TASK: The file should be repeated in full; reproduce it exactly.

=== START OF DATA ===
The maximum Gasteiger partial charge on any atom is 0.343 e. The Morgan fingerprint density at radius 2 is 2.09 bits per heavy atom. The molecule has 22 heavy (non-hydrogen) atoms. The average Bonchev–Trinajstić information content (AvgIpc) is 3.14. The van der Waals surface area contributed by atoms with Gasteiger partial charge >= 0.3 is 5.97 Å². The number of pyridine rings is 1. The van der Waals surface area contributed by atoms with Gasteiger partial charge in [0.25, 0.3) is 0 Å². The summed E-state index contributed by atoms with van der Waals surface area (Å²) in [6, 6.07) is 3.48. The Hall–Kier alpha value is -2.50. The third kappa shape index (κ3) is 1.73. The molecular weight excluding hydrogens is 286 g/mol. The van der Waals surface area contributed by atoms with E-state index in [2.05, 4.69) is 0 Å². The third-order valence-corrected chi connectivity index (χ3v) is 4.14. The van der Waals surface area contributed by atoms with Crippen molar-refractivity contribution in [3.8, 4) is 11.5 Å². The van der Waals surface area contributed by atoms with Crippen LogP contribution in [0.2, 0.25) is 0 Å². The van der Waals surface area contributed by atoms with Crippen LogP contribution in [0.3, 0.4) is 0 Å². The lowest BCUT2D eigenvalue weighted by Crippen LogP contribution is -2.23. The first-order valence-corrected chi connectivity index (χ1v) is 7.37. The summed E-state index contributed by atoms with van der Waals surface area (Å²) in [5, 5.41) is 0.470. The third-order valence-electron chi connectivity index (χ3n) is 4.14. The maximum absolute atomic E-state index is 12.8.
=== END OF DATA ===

The maximum Gasteiger partial charge on any atom is 0.343 e. The Morgan fingerprint density at radius 2 is 2.09 bits per heavy atom. The molecule has 22 heavy (non-hydrogen) atoms. The average Bonchev–Trinajstić information content (AvgIpc) is 3.14. The van der Waals surface area contributed by atoms with Gasteiger partial charge >= 0.3 is 5.97 Å². The number of pyridine rings is 1. The van der Waals surface area contributed by atoms with Gasteiger partial charge in [0.25, 0.3) is 0 Å². The summed E-state index contributed by atoms with van der Waals surface area (Å²) in [6, 6.07) is 3.48. The Hall–Kier alpha value is -2.50. The third kappa shape index (κ3) is 1.73. The molecular weight excluding hydrogens is 286 g/mol. The van der Waals surface area contributed by atoms with E-state index in [2.05, 4.69) is 0 Å². The third-order valence-corrected chi connectivity index (χ3v) is 4.14. The van der Waals surface area contributed by atoms with Crippen molar-refractivity contribution in [3.8, 4) is 11.5 Å². The van der Waals surface area contributed by atoms with Crippen LogP contribution in [0.2, 0.25) is 0 Å². The van der Waals surface area contributed by atoms with Crippen LogP contribution in [0.3, 0.4) is 0 Å². The lowest BCUT2D eigenvalue weighted by Crippen LogP contribution is -2.23. The first-order valence-corrected chi connectivity index (χ1v) is 7.37. The summed E-state index contributed by atoms with van der Waals surface area (Å²) in [5, 5.41) is 0.470. The third-order valence-electron chi connectivity index (χ3n) is 4.14. The maximum absolute atomic E-state index is 12.8.